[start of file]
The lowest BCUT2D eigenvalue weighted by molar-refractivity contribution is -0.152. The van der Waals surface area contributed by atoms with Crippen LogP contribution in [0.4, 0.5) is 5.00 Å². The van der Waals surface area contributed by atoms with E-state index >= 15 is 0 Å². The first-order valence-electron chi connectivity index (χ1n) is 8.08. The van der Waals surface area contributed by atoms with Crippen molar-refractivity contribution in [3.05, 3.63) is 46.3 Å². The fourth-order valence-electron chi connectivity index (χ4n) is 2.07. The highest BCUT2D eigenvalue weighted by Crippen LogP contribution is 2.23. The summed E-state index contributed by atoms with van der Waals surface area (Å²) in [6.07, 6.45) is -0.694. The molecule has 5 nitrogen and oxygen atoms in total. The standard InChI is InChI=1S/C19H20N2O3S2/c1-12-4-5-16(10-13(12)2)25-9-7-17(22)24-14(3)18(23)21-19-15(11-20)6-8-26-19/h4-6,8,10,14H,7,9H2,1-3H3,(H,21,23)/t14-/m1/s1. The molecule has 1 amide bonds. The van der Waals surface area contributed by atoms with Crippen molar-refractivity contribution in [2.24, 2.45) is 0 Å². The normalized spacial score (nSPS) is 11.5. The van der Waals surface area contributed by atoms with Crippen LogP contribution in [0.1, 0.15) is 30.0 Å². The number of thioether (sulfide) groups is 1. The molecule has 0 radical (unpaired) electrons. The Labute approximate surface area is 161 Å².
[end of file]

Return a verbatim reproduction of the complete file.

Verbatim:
The lowest BCUT2D eigenvalue weighted by molar-refractivity contribution is -0.152. The van der Waals surface area contributed by atoms with Crippen LogP contribution in [0.4, 0.5) is 5.00 Å². The van der Waals surface area contributed by atoms with E-state index >= 15 is 0 Å². The first-order valence-electron chi connectivity index (χ1n) is 8.08. The van der Waals surface area contributed by atoms with Crippen molar-refractivity contribution in [3.05, 3.63) is 46.3 Å². The fourth-order valence-electron chi connectivity index (χ4n) is 2.07. The highest BCUT2D eigenvalue weighted by Crippen LogP contribution is 2.23. The summed E-state index contributed by atoms with van der Waals surface area (Å²) in [6.07, 6.45) is -0.694. The molecule has 5 nitrogen and oxygen atoms in total. The standard InChI is InChI=1S/C19H20N2O3S2/c1-12-4-5-16(10-13(12)2)25-9-7-17(22)24-14(3)18(23)21-19-15(11-20)6-8-26-19/h4-6,8,10,14H,7,9H2,1-3H3,(H,21,23)/t14-/m1/s1. The molecule has 1 amide bonds. The van der Waals surface area contributed by atoms with Crippen molar-refractivity contribution in [2.24, 2.45) is 0 Å². The normalized spacial score (nSPS) is 11.5. The van der Waals surface area contributed by atoms with Crippen LogP contribution in [0.1, 0.15) is 30.0 Å². The number of thioether (sulfide) groups is 1. The molecule has 0 radical (unpaired) electrons. The Labute approximate surface area is 161 Å².